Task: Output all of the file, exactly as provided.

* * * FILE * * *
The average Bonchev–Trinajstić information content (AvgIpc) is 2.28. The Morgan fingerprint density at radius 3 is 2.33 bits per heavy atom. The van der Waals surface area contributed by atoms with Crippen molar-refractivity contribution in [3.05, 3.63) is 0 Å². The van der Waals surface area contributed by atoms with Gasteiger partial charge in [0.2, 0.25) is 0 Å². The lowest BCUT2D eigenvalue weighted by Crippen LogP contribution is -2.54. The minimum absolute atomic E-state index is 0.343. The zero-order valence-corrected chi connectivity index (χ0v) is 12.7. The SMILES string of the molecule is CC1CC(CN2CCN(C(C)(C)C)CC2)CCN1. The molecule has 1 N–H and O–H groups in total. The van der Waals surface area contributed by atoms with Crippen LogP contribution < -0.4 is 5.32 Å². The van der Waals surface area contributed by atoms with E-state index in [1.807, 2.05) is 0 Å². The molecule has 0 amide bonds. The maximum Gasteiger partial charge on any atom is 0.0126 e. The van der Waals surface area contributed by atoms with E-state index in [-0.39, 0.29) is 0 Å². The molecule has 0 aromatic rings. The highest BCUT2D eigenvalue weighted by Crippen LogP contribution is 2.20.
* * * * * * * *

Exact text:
The average Bonchev–Trinajstić information content (AvgIpc) is 2.28. The Morgan fingerprint density at radius 3 is 2.33 bits per heavy atom. The van der Waals surface area contributed by atoms with Crippen molar-refractivity contribution in [3.05, 3.63) is 0 Å². The van der Waals surface area contributed by atoms with Gasteiger partial charge in [0.2, 0.25) is 0 Å². The lowest BCUT2D eigenvalue weighted by Crippen LogP contribution is -2.54. The minimum absolute atomic E-state index is 0.343. The zero-order valence-corrected chi connectivity index (χ0v) is 12.7. The SMILES string of the molecule is CC1CC(CN2CCN(C(C)(C)C)CC2)CCN1. The molecule has 1 N–H and O–H groups in total. The van der Waals surface area contributed by atoms with Crippen LogP contribution < -0.4 is 5.32 Å². The van der Waals surface area contributed by atoms with E-state index in [1.807, 2.05) is 0 Å². The molecule has 0 amide bonds. The maximum Gasteiger partial charge on any atom is 0.0126 e. The van der Waals surface area contributed by atoms with E-state index in [-0.39, 0.29) is 0 Å². The molecule has 0 aromatic rings. The highest BCUT2D eigenvalue weighted by Crippen LogP contribution is 2.20.